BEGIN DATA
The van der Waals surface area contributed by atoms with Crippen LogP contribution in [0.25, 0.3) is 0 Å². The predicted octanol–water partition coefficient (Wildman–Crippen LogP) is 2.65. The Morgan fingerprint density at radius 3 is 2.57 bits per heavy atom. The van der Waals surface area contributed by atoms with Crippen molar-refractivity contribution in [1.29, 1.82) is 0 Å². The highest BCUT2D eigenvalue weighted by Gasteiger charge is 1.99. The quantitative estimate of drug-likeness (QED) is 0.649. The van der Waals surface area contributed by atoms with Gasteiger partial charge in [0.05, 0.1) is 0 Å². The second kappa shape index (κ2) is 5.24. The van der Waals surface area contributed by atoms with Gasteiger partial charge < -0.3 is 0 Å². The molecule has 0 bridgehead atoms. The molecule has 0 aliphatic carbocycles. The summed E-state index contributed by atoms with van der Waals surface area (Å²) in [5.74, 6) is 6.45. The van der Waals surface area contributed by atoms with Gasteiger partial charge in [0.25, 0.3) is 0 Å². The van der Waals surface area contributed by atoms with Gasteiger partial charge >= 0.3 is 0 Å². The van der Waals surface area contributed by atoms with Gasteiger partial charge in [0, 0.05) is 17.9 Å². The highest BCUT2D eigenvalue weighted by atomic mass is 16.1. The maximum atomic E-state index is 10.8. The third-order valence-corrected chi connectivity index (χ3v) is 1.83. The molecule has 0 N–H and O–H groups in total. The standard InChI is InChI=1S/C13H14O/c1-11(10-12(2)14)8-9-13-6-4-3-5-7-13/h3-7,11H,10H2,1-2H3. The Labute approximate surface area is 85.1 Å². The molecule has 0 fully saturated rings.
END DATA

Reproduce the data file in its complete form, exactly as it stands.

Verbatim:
The van der Waals surface area contributed by atoms with Crippen LogP contribution in [0.25, 0.3) is 0 Å². The predicted octanol–water partition coefficient (Wildman–Crippen LogP) is 2.65. The Morgan fingerprint density at radius 3 is 2.57 bits per heavy atom. The van der Waals surface area contributed by atoms with Crippen molar-refractivity contribution in [1.29, 1.82) is 0 Å². The highest BCUT2D eigenvalue weighted by Gasteiger charge is 1.99. The quantitative estimate of drug-likeness (QED) is 0.649. The van der Waals surface area contributed by atoms with Gasteiger partial charge in [0.05, 0.1) is 0 Å². The second kappa shape index (κ2) is 5.24. The van der Waals surface area contributed by atoms with Gasteiger partial charge < -0.3 is 0 Å². The molecule has 0 bridgehead atoms. The molecule has 0 aliphatic carbocycles. The summed E-state index contributed by atoms with van der Waals surface area (Å²) in [5.74, 6) is 6.45. The van der Waals surface area contributed by atoms with Gasteiger partial charge in [0.25, 0.3) is 0 Å². The van der Waals surface area contributed by atoms with Gasteiger partial charge >= 0.3 is 0 Å². The van der Waals surface area contributed by atoms with Gasteiger partial charge in [0, 0.05) is 17.9 Å². The highest BCUT2D eigenvalue weighted by atomic mass is 16.1. The maximum atomic E-state index is 10.8. The third-order valence-corrected chi connectivity index (χ3v) is 1.83. The molecule has 0 N–H and O–H groups in total. The standard InChI is InChI=1S/C13H14O/c1-11(10-12(2)14)8-9-13-6-4-3-5-7-13/h3-7,11H,10H2,1-2H3. The Labute approximate surface area is 85.1 Å². The molecule has 0 fully saturated rings.